The average cost to have aluminum deck railing installed by a contractor is $76.00 per linear foot. If you buy the parts and DIY, cost averages $54.00 per linear foot.

The aluminum deck railing price will generally include cost of the rails, installation and all labor, as well as permits or inspections where required. If you have existing railings on your deck, consider removing yourself to save money, or expect an added expense for the labor to remove, as well as disposal costs.

Average Do It Yourself cost$40 – $70 / Linear FootAverage Contractor Installed Cost$65 – $90 / Linear FootTypical Cost Average$76 / Linear Foot

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Aluminum Deck Rail Cost Factors

How much does aluminum deck railing cost? These factors determine where in the cost range of $36 for starting DIY cost to $95 per linear foot for the upper end of most pro installations.

  • Quality of the Railing – Cheaper aluminum railing is a thinner gauge metal. It might be painted or vinyl-covered. Better types of aluminum alloy are used in more expensive railing. The metal is often of a thicker gauge and is usually powder-coated.
  • Aluminum & Cable Panels – These are a high-end option.
  • Railing Height – Most building codes require 36” deck railing. You’ll also find 42” railing at a slightly higher cost when all else is equal.
  • Post Dimensions – There’s a lot more aluminum in a 4” square post than one 2” square, so it costs more. For example, one retailer has Westbury Riviera C30 2”x2” post for half the cost of the same series 4”x4” post.
  • Decorative Caps & Solar Light Caps – Most series offer several cap upgrade options that raise price – see the retail costs below for details.
  • Baluster Type – The balusters are the vertical posts or pickets on deck railing. Spacing, thickness and style all affect cost.
  • Railing Width and Type – Narrow hand railing costs less than “drink railing,” railing Wide enough to safely set a glass on.
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  • Panels or Custom Design – Most deck railing is built using standard panels. You choose the post you want, and decorative accessories and then the full panel. However, some railing series offer several choices for top rail and bottom rail. Some are quite a bit more expensive. Secondly, when more pieces have to be assembled onsite, installation costs rise.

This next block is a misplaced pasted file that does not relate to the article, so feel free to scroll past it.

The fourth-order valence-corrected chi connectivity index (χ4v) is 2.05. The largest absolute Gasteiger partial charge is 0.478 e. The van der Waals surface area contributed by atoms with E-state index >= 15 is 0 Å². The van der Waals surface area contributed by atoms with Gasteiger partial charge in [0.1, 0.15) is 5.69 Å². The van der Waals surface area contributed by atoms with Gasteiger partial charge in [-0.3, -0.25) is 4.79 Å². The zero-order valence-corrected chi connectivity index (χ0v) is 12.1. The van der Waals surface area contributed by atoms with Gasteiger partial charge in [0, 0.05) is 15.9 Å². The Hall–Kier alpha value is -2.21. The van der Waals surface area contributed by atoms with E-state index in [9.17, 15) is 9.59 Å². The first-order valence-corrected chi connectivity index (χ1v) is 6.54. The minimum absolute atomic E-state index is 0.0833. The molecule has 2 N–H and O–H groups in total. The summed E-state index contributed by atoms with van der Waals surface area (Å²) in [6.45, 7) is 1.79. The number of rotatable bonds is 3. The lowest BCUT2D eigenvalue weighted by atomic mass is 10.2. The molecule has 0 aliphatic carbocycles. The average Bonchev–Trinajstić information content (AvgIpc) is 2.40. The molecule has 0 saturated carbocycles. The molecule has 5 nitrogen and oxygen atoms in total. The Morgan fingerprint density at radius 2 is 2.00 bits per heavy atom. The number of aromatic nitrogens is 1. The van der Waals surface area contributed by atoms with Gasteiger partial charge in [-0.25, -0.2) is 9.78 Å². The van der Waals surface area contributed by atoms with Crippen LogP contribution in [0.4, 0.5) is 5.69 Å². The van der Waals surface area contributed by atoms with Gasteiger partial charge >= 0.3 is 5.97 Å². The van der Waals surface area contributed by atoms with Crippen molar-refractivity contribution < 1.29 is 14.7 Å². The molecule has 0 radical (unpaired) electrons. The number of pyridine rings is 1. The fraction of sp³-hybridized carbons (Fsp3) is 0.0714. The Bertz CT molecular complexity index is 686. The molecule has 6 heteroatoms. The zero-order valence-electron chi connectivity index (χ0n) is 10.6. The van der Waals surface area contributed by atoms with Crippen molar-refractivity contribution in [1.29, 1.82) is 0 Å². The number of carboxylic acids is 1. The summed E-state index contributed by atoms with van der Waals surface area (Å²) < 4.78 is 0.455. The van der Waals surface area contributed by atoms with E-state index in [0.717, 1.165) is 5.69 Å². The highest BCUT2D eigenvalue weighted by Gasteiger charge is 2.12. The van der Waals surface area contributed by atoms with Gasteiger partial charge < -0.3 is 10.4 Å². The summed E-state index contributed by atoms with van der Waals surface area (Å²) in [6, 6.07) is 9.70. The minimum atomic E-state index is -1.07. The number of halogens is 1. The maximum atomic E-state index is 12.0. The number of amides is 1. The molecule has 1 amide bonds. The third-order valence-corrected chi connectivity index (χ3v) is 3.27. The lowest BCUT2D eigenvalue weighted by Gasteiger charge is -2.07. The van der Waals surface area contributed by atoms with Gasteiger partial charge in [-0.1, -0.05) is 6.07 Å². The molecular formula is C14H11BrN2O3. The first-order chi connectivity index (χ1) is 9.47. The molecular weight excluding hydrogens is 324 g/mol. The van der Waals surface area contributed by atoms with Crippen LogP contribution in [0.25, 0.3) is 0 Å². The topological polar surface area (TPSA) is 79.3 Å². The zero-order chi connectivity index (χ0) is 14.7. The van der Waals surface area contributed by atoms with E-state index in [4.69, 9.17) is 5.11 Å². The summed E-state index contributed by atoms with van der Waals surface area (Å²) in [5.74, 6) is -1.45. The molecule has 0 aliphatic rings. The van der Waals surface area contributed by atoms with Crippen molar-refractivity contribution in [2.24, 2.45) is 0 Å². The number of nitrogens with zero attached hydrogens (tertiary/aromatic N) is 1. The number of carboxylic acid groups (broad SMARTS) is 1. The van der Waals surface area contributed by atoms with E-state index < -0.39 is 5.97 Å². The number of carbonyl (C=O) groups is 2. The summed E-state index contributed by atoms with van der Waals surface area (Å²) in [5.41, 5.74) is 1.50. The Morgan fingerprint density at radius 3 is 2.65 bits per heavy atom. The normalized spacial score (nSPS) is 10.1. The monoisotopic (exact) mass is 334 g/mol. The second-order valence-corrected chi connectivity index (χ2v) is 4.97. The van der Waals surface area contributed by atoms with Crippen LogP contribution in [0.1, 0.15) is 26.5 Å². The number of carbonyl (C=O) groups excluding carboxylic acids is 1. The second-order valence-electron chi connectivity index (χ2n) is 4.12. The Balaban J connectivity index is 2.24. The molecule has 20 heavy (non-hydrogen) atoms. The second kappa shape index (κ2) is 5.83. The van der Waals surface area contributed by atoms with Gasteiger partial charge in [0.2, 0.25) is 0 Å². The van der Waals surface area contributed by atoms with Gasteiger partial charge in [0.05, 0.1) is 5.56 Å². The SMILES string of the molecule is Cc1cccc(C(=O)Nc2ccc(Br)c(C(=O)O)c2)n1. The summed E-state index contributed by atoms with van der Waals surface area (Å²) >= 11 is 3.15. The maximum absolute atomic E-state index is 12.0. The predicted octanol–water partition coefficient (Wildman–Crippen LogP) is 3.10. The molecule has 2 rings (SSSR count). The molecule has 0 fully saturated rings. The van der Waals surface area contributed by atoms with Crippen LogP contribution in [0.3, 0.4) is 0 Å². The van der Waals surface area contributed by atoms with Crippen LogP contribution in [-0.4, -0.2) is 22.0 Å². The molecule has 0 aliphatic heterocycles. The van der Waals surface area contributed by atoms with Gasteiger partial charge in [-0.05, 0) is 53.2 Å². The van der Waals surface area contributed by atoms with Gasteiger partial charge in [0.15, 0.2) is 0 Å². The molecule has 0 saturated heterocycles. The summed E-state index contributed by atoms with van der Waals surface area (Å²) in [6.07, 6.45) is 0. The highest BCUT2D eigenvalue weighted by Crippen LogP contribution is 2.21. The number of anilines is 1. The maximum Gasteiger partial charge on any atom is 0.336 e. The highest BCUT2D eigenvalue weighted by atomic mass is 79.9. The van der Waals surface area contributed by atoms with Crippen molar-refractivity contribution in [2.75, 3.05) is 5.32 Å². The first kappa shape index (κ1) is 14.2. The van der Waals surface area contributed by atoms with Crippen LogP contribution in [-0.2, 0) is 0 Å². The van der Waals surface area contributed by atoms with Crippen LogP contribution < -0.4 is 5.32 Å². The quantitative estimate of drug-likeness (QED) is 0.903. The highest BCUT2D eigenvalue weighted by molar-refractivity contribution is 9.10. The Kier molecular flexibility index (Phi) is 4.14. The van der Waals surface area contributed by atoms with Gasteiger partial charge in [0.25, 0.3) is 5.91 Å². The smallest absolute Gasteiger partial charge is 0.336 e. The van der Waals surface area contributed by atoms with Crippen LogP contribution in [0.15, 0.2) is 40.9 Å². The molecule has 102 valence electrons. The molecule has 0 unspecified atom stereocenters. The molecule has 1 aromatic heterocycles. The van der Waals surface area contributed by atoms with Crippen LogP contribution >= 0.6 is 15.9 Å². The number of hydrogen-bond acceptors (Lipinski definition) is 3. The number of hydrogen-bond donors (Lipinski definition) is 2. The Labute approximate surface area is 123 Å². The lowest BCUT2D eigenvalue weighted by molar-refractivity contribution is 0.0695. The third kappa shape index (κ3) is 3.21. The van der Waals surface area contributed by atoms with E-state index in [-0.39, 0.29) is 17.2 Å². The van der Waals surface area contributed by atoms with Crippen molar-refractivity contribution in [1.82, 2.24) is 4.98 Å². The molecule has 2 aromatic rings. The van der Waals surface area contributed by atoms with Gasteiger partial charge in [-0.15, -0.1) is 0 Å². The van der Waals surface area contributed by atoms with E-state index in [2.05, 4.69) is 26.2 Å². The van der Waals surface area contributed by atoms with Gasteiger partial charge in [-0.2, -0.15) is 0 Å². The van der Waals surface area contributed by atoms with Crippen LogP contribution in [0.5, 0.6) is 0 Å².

• Panel Length – For some brands, cost per linear foot goes down slightly the longer the panel is. Looking at Westbury again, its Riviera II 8’ railing is about $8 per linear foot less than the 5’ panel.
  • Stair Railing or Level Rail – Some brands price stair rails slightly higher per linear foot than level railing.
  • Premium or Special Order Colors – These raise cost slightly, and they can also delay your project by several weeks waiting for them to be produced and shipped.
  • Deck Complexity – A rectangular, single-level deck makes for easy installation, so lower labor cost. A two-level, non-rectangular deck with stairs is a complex installation, so labor cost might be double.


To be frank, aluminum’s disadvantages are so minimal and debatable, they aren’t worth mentioning at all. Unless you simply don’t like the look of aluminum, why not give it a shot? Aluminum is an exceptional railing material, offering strength, weather-resistance, easy installation, and so much more. Just be sure that you purchase your aluminum railing from a reputable company that offers a reliable warranty and helpful customer service.

Finally, you might wonder how aluminum railings compared to those made of steel, wood, or vinyl. So let’s take a little time to compare some of the most popular material options for railings:

  • Aluminum vs. Steel: Steel requires more maintenance than aluminum, as it needs to be repainted every few years. It is also substantially heavier than aluminum, which makes handling and installation more tricky. Installing steel is also more difficult because, unlike flexible aluminum, it is extremely stiff and may require a special grinder or cutting torch for on-site adjustments.
  • Aluminum vs. Wood: Wood is prone to rotting, unlike non-ferrous aluminum, so it must be regularly repainted. Depending on where you live, you may also need to treat your wooden railings to ensure they stand up to the elements. Aluminum requires far less maintenance than wood.
  • Aluminum vs. Vinyl: Aluminum maintains its shape regardless of the temperature, barely expanding or shrinking at all. Vinyl, on the other hand, can fluctuate in extreme cold or heat. This can cause premature aging and deterioration. Vinyl is also vulnerable to UV rays, which can cause fading and cracks. Aluminum stands strong beneath bright sunlight.

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